In a war of words, which will reign supreme in 2013: selfie or science?
In November, Oxford Dictionary deemed selfie defined as — "noun \sɛlfi\ a photograph that one has taken of oneself, typically one taken with a smartphone or webcam and uploaded to a social media website" — its word of the year. But rival Merriam-Webster disagrees and has declared the word science — "noun \ˈsī-ən(t)s\ knowledge about or study of the natural world based on facts learned through experiments and observation" — as the winner.
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Selfie and science aren't remotely similar words, so how did these dictionaries come up with such different results?
I take deh selfie from science pic.twitter.com/wErRYPRu68— Jacob Zippel (@Jake_Zippel) December 3, 2013
Merriam-Webster determined science to be the top word by analyzing approximately 100 million searches per month of the word on their online dictionary, then detecting words with the greatest increase in searches compared to last year. On the other hand, Oxford Dictionary used software to scan web content and identify a new word that captures the zeitgeist and the cultural climate of 2013 (Oxford notes that usage of selfie has increased 17,000% since last year).
The two words vary greatly. While science is old, accepted and established, selfie is new, informal and nontraditional. “If you use the word selfie, you are not actively involved in finding out more about that word, you are not conscious about that word as a word," Grant Barrett, co-host of NPR's Away with Words and lexicographer tells Yahoo Shine."The word is doing its job and not being talked about as a word.” But, he contends, you are thinking about science as a word.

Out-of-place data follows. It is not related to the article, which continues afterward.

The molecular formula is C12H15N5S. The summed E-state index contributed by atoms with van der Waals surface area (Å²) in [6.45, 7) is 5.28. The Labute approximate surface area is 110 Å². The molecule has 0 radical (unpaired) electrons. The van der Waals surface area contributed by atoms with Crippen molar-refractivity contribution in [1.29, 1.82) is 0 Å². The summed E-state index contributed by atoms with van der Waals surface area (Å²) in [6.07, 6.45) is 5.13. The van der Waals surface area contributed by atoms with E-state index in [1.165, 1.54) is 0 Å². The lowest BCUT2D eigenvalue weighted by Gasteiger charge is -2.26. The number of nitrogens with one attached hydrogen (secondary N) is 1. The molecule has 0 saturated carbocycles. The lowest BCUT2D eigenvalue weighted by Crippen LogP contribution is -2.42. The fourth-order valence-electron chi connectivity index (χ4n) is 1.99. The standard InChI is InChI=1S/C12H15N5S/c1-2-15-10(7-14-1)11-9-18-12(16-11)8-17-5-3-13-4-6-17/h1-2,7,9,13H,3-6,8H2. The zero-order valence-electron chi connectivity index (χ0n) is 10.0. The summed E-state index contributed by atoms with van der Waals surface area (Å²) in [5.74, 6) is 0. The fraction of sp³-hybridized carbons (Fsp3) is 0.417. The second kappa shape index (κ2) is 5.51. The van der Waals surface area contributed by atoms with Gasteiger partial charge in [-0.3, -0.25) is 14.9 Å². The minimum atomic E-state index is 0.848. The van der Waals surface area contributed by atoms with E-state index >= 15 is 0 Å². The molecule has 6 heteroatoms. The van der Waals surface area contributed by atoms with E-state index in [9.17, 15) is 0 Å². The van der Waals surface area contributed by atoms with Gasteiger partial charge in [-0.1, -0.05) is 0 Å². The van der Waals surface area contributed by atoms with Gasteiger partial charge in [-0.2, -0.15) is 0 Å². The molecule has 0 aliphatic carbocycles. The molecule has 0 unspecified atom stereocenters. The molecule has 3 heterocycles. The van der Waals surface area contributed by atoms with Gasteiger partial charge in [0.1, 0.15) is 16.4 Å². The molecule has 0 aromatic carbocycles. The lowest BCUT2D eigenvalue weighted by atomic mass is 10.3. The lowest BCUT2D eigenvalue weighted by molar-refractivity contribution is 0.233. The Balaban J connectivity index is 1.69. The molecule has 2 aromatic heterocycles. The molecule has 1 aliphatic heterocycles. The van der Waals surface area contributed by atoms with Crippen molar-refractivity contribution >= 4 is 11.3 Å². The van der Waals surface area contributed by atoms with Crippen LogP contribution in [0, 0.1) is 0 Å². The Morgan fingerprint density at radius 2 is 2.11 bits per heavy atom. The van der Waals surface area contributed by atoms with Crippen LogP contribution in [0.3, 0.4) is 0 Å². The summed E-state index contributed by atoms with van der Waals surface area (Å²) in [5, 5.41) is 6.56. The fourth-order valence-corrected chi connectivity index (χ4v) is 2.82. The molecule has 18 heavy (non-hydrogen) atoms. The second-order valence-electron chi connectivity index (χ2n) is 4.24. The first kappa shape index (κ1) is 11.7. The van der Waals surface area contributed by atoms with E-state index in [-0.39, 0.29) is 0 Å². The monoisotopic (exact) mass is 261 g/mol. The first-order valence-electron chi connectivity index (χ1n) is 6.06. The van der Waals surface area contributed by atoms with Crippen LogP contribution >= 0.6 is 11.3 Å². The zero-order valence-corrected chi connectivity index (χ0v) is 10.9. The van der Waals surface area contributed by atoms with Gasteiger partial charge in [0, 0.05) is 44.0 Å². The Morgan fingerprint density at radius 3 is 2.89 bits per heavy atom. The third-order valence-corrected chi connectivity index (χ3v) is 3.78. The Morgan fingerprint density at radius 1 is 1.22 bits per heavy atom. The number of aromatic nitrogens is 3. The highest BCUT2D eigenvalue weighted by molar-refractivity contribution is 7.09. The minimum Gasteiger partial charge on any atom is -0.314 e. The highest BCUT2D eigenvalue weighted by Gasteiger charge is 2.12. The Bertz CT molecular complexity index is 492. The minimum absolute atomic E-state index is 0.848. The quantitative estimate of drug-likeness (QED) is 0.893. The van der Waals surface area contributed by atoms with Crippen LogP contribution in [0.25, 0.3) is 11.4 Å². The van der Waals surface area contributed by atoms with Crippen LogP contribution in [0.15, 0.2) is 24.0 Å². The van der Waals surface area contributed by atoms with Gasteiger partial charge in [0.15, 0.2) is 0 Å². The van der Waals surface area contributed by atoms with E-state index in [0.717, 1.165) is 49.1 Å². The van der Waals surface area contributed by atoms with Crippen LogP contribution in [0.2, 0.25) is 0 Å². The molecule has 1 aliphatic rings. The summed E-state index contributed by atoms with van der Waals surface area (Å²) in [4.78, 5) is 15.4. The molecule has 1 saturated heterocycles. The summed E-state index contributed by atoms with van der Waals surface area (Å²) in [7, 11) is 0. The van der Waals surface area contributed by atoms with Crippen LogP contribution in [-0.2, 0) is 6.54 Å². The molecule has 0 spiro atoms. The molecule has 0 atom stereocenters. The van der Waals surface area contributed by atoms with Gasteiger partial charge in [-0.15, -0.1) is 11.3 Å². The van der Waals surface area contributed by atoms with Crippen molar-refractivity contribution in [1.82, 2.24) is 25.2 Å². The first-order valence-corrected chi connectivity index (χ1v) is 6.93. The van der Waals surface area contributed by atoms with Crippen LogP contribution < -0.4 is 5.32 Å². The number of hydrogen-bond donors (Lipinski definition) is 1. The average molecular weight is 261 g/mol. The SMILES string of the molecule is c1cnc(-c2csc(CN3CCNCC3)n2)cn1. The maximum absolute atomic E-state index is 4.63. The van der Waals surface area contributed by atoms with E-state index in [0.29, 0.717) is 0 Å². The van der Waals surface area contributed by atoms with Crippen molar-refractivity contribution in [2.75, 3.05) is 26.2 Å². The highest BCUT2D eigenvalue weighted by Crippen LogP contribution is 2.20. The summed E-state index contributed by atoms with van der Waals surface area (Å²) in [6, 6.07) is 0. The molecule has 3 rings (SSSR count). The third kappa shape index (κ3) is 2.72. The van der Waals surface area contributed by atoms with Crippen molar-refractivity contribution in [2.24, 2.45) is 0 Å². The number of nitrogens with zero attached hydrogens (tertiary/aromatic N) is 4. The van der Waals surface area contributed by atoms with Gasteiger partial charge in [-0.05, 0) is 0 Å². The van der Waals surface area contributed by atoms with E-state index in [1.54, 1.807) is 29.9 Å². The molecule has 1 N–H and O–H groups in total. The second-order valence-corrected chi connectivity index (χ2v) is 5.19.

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Merriam-Webster’s system only relied on their own analytics to decide their word of the year. The increase in searches of the word science could be attributed to students researching the definition to use in their middle school lab reports, Barrett says. He added that Oxford, in its hopes of naming an of-the-moment word, possibly used subjective judgment and eliminated the words that have already proven their place in the lexicon and picked something with a little bit of sparkle and novelty.
Confused? Not to worry. To clarify, with selfie, you take a duck face photo of yourself and post it to Twitter with #selfie. It’s an action without background, history or deeper context other than what's happening that moment. With science, which was searched by users 176% more than last year, the term is abstract and could mean millions of different things. For example, people could be prompted to search for the definition based on political discussions about climate change, criticism of Malcom Gladwell’s latest book as ‘phony’ science, or an increase of science, technology, engineering, and math (STEM) in schools at all levels.Barrett wouldn’t say definitively in his expert opinion whether science or selfie was better, but he hopes that in 50 years when we look back at 2013, the words of the year, no matter what dictionary you prefer, will show a nutshell view of what was happening in 2013. And if that’s the case, then maybe twerk (or perhaps Miley Cyrus) should have won for this year.